Tajik students, for now, are not among those being allowed to return to their studies in Russia.
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University students from Kazakhstan and Kyrgyzstan can return to Russia to continue their studies, but their Tajik, Turkmen, and Uzbek counterparts cannot yet.
Russia’s Ministry of Science and Higher Education issued a statement last week that citizens of “epidemiologically safe countries” as determined by Rospotrebnadzor, the Federal Service for Surveillance on Consumer Rights Protection and Human Wellbeing, would be able to enter Russia and resume their studies.
The list as of March 20 included: Armenia, Azerbaijan, Belarus, Cuba, Egypt, Ethiopia, Finland, Greece, India, Japan, Kazakhstan, Kyrgyzstan, the Maldives, Qatar, Serbia, the Seychelles, Singapore, South Korea, Switzerland, Tanzania, Turkey, United Arab Emirates, Vietnam, and the disputed territories of Abkhazia and South Ossetia (which most countries recognize as occupied parts of Georgia, but which Russia views as independent states).
In 2019, there were nearly 300,000 foreign students studying in Russian universities. As the coronavirus pandemic engulfed 2020, many returned to their home countries but were unable to re-enter Russia to resume their studies in-person.
In February 2021, as Russian universities resumed in-person instruction The Moscow Times reported that authorities would be allowing international students to enter the country again, provided they could show two negative COVID-19 tests and flew from countries with with air traffic had resumed. The ICEF Monitor listed the most important source countries of foreign students as “Kazakhstan, Turkmenistan, Uzbekistan, China, Tajikistan, Ukraine, India, Belarus, Azerbaijan, and Kyrgyzstan.”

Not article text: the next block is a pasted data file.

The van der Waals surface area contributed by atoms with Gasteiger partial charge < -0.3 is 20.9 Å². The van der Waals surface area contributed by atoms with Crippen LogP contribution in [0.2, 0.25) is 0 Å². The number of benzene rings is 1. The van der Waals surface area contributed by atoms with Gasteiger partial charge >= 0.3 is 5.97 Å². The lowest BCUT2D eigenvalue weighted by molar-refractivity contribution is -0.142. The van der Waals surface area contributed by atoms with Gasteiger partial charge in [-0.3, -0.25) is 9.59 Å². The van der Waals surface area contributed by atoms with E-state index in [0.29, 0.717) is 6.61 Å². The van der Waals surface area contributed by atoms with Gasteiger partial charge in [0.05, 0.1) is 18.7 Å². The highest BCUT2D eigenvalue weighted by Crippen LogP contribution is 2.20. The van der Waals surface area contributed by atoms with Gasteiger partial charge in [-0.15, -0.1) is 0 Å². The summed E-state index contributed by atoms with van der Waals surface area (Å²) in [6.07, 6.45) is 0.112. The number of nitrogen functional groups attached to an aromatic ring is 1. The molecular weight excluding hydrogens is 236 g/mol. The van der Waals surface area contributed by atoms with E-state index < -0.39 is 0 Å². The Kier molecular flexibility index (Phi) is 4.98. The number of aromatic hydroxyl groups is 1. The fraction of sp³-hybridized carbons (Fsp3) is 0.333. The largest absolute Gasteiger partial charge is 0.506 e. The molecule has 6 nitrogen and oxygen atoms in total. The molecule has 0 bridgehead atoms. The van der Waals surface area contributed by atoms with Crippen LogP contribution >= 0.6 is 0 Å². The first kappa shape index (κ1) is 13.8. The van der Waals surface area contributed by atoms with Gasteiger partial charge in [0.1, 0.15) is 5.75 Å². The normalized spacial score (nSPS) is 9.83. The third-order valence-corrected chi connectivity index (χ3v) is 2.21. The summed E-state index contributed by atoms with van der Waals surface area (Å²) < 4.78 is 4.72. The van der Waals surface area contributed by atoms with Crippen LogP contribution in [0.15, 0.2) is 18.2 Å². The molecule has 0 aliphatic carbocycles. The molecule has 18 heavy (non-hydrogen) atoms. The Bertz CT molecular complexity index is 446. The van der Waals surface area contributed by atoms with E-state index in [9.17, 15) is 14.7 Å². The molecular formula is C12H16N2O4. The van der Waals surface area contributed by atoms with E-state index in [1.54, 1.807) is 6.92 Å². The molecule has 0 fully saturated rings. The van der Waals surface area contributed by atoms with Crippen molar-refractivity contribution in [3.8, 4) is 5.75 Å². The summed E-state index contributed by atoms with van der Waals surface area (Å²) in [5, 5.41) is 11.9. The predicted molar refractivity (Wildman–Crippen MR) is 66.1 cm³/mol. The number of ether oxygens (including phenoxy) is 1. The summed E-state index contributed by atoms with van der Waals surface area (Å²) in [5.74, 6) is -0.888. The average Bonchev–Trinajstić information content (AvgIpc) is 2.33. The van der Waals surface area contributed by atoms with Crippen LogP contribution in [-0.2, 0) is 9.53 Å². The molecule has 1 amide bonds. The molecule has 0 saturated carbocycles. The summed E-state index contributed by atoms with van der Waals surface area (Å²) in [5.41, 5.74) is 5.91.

As of 2018, a third of foreign students in Russia were from Kazakhstan and around a quarter from China. India, Turkmenistan, Uzbekistan, and Tajikistan were also among the top countries.
The list of approved countries has expanded to 25 now, following earlier lists and earlier statements that students would be allowed to return.
Students from Uzbekistan, Tajikistan, and Turkmenistan remain unable to return to their studies in Russia. The decisions appear based on two items: the resumption of regular bilateral air traffic and Rospotrebnadzor’s determination that a country is “epidemiologically safe.”
According to RFE/RL’s Tajik Service there are around 26,000 Tajik students enrolled at Russian universities. Representatives from the Ministry of Science and Higher Education in Tajikistan to visit Russian universities with campuses in the country told reporters in Dushanbe that the list has “nothing to do with good neighborly relations.” Rospotrebnadzor reportedly sent a delegation to Tajikistan earlier this month and Dushanbe is awaiting its final report, which may pave the way for Tajik students to return to in-person studies.
Online school has proven difficult for many in Central Asia, especially in Tajikistan where internet costs are high and connection quality low.
Tajikistan, which had been late in admitting the presence of the coronavirus in the country last spring, is among the few countries now claiming to have conquered the pandemic. In late January, President Emomali Rahmon declared that Tajikistan was COVID-free. The country has not reported a new case since early January. Turkmenistan, meanwhile, never came around to admitting the virus had penetrated its borders.